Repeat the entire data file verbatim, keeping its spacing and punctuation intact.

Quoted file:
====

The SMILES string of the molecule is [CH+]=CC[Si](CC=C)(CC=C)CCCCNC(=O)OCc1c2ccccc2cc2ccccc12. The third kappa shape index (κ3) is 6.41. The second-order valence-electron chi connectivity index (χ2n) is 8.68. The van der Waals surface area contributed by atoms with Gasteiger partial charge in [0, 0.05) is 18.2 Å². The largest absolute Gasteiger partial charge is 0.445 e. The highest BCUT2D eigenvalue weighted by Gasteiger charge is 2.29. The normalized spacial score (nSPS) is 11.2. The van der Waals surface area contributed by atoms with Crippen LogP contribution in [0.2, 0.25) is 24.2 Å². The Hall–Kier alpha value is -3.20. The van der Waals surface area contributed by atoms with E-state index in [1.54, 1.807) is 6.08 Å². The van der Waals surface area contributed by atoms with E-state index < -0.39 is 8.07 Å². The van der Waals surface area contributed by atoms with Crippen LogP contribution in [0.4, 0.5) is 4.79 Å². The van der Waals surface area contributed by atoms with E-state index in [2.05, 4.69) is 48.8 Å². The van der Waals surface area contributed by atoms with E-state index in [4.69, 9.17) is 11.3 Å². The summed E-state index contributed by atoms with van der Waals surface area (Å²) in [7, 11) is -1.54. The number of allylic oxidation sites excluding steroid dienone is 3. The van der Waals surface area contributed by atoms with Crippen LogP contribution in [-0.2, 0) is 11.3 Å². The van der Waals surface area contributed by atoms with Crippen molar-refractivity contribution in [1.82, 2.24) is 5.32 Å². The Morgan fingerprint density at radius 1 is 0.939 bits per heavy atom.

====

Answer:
The SMILES string of the molecule is [CH+]=CC[Si](CC=C)(CC=C)CCCCNC(=O)OCc1c2ccccc2cc2ccccc12. The third kappa shape index (κ3) is 6.41. The second-order valence-electron chi connectivity index (χ2n) is 8.68. The van der Waals surface area contributed by atoms with Gasteiger partial charge in [0, 0.05) is 18.2 Å². The largest absolute Gasteiger partial charge is 0.445 e. The highest BCUT2D eigenvalue weighted by Gasteiger charge is 2.29. The normalized spacial score (nSPS) is 11.2. The van der Waals surface area contributed by atoms with Crippen LogP contribution in [0.2, 0.25) is 24.2 Å². The Hall–Kier alpha value is -3.20. The van der Waals surface area contributed by atoms with E-state index in [1.54, 1.807) is 6.08 Å². The van der Waals surface area contributed by atoms with E-state index < -0.39 is 8.07 Å². The van der Waals surface area contributed by atoms with Crippen LogP contribution in [0.4, 0.5) is 4.79 Å². The van der Waals surface area contributed by atoms with E-state index in [2.05, 4.69) is 48.8 Å². The van der Waals surface area contributed by atoms with E-state index in [4.69, 9.17) is 11.3 Å². The summed E-state index contributed by atoms with van der Waals surface area (Å²) in [7, 11) is -1.54. The number of allylic oxidation sites excluding steroid dienone is 3. The van der Waals surface area contributed by atoms with Crippen LogP contribution in [-0.2, 0) is 11.3 Å². The van der Waals surface area contributed by atoms with Crippen molar-refractivity contribution in [1.82, 2.24) is 5.32 Å². The Morgan fingerprint density at radius 1 is 0.939 bits per heavy atom.